Fanconi anaemia (FA) is an inherited disorder characterized by chromosomal instability. The phenotype is variable, which raises the possibility that it may be affected by other factors, such as epigenetic modifications. These play an important role in oncogenesis and may be pharmacologically manipulated. Our aim was to explore whether the epigenetic profiles in FA differ from non-FA individuals and whether these could be manipulated to alter the disease phenotype. We compared expression of epigenetic genes and DNA methylation profile of tumour suppressor genes between FA and normal samples. FA samples exhibited decreased expression levels of genes involved in epigenetic regulation and hypomethylation in the promoter regions of tumour suppressor genes. Treatment of FA cells with histone deacetylase inhibitor Vorinostat increased the expression of DNM3Tβ and reduced the levels of CIITA and HDAC9, PAK1, USP16, all involved in different aspects of epigenetic and immune regulation. Given the ability of Vorinostat to modulate epigenetic genes in FA patients, we investigated its functional effects on the FA phenotype. This was assessed by incubating FA cells with Vorinostat and quantifying chromosomal breaks induced by DNA cross-linking agents. Treatment of FA cells with Vorinostat resulted in a significant reduction of aberrant cells (81% on average). Our results suggest that epigenetic mechanisms may play a role in oncogenesis in FA. Epigenetic agents may be helpful in improving the phenotype of FA patients, potentially reducing tumour incidence in this population.

Novak AJ, Asmann YW, Maurer MJ, et al.
Whole-exome analysis reveals novel somatic genomic alterations associated with outcome in immunochemotherapy-treated diffuse large B-cell lymphoma.
Blood Cancer J. 2015; 5:e346 [PubMed] Free Access to Full Article Related Publications
Lack of remission or early relapse remains a major clinical issue in diffuse large B-cell lymphoma (DLBCL), with 30% of patients failing standard of care. Although clinical factors and molecular signatures can partially predict DLBCL outcome, additional information is needed to identify high-risk patients, particularly biologic factors that might ultimately be amenable to intervention. Using whole-exome sequencing data from 51 newly diagnosed and immunochemotherapy-treated DLBCL patients, we evaluated the association of somatic genomic alterations with patient outcome, defined as failure to achieve event-free survival at 24 months after diagnosis (EFS24). We identified 16 genes with mutations, 374 with copy number gains and 151 with copy number losses that were associated with failure to achieve EFS24 (P<0.05). Except for FOXO1 and CIITA, known driver mutations did not correlate with EFS24. Gene losses were localized to 6q21-6q24.2, and gains to 3q13.12-3q29, 11q23.1-11q23.3 and 19q13.12-19q13.43. Globally, the number of gains was highly associated with poor outcome (P=7.4 × 10(-12)) and when combined with FOXO1 mutations identified 77% of cases that failed to achieve EFS24. One gene (SLC22A16) at 6q21, a doxorubicin transporter, was lost in 54% of EFS24 failures and our findings suggest it functions as a doxorubicin transporter in DLBCL cells.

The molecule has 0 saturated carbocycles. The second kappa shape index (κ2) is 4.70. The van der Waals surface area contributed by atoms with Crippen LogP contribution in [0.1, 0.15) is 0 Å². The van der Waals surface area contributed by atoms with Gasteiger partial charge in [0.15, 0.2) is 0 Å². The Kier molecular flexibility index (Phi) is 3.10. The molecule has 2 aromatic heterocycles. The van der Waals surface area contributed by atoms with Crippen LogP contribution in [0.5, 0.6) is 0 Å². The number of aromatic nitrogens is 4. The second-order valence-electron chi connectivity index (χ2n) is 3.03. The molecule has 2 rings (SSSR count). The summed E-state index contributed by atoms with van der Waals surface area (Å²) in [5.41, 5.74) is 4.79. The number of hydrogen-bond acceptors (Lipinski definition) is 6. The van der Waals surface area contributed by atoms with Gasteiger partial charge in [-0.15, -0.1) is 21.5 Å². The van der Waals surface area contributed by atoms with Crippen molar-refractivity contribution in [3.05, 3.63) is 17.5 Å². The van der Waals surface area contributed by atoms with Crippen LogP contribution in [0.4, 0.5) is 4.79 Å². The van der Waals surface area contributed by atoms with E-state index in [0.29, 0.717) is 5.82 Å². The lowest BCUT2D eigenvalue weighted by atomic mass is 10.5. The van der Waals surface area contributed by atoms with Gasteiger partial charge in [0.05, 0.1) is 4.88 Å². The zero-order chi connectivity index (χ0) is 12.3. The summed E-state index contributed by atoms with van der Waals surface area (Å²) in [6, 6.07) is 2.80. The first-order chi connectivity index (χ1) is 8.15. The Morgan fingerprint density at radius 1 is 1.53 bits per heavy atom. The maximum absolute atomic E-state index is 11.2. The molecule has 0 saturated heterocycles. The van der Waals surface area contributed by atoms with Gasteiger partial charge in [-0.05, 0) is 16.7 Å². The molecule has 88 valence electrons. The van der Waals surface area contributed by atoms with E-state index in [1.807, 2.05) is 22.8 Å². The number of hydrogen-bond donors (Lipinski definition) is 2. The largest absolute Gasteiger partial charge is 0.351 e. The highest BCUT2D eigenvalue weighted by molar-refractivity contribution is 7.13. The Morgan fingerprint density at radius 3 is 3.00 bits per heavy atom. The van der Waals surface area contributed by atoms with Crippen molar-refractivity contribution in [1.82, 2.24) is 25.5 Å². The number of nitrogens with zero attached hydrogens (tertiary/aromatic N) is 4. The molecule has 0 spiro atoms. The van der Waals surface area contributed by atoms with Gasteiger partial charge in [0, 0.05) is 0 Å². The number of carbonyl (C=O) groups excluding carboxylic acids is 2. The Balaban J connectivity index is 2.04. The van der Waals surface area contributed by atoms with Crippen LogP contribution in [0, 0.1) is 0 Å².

Butler SN, Blanck G
Immunoscoring by correlating MHC class II and TCR expression: high level immune functions represented by the KIRP dataset of TCGA.
Cell Tissue Res. 2016; 363(2):491-6 [PubMed] Related Publications
The Cancer Genome Atlas (TCGA) is primarily oriented towards revealing the status of cancer cells but TCGA RNASeq data have the potential of representing gene expression for a variety of cells that are included during RNA preparation, i.e., cells that cannot be removed from the microenvironment during cancer sample isolation. Thus, we seek to determine whether RNASeq data can be used to pioneer greater precision for immunoscoring. We obtained the RNASeq results for HLA class II genes, the class II transactivator (CIITA) and T-cell receptor (TCR) alpha segments. The data indicated strong degrees of correlation of HLA class II expression with TCR expression. Furthermore, biomarkers of professional antigen-presenting cells also correlated with TCR expression, with the kidney renal papillary cell carcinoma (KIRP) dataset indicative of the highest level, immune function microenvironment. These analyses indicate that an immune function signature, with probable internal HLA class II-TCR verifications, can be obtained from individual TCGA samples; this in turn indicates that such signatures might provide a basis for correlations with prognosis or for convenient indications of therapy options, such as tumor-infiltrating lymphocyte availability for ex-vivo amplification. Although tumor immunoscoring has been proposed, the above analysis represents the first immunoscoring approach that correlates antigen presentation capacity with TCR mRNA expression.

Ryan RJ, Drier Y, Whitton H, et al.
Detection of Enhancer-Associated Rearrangements Reveals Mechanisms of Oncogene Dysregulation in B-cell Lymphoma.
Cancer Discov. 2015; 5(10):1058-71 [PubMed] Free Access to Full Article Related Publications